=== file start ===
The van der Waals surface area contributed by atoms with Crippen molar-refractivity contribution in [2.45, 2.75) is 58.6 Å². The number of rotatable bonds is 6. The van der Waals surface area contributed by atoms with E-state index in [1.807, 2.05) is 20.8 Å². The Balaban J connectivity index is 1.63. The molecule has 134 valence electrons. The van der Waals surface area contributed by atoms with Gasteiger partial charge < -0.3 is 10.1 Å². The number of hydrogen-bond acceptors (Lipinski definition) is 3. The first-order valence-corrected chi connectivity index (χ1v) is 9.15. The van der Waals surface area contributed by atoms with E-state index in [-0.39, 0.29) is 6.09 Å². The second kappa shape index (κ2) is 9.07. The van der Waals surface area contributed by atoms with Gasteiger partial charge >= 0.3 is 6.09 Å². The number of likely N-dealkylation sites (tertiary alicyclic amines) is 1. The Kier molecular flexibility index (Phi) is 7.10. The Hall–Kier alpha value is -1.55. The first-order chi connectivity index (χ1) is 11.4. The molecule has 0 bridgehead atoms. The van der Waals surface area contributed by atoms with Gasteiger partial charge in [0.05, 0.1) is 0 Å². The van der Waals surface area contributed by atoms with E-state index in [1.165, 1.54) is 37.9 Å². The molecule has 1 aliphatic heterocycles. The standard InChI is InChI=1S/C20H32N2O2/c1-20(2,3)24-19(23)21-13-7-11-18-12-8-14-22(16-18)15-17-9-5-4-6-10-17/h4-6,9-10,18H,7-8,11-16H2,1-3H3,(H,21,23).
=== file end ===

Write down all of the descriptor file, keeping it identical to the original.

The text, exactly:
The van der Waals surface area contributed by atoms with Crippen molar-refractivity contribution in [2.45, 2.75) is 58.6 Å². The number of rotatable bonds is 6. The van der Waals surface area contributed by atoms with E-state index in [1.807, 2.05) is 20.8 Å². The Balaban J connectivity index is 1.63. The molecule has 134 valence electrons. The van der Waals surface area contributed by atoms with Gasteiger partial charge < -0.3 is 10.1 Å². The number of hydrogen-bond acceptors (Lipinski definition) is 3. The first-order valence-corrected chi connectivity index (χ1v) is 9.15. The van der Waals surface area contributed by atoms with E-state index in [-0.39, 0.29) is 6.09 Å². The second kappa shape index (κ2) is 9.07. The van der Waals surface area contributed by atoms with Gasteiger partial charge >= 0.3 is 6.09 Å². The number of likely N-dealkylation sites (tertiary alicyclic amines) is 1. The Kier molecular flexibility index (Phi) is 7.10. The Hall–Kier alpha value is -1.55. The first-order chi connectivity index (χ1) is 11.4. The molecule has 0 bridgehead atoms. The van der Waals surface area contributed by atoms with Gasteiger partial charge in [0.05, 0.1) is 0 Å². The van der Waals surface area contributed by atoms with E-state index in [1.165, 1.54) is 37.9 Å². The molecule has 1 aliphatic heterocycles. The standard InChI is InChI=1S/C20H32N2O2/c1-20(2,3)24-19(23)21-13-7-11-18-12-8-14-22(16-18)15-17-9-5-4-6-10-17/h4-6,9-10,18H,7-8,11-16H2,1-3H3,(H,21,23).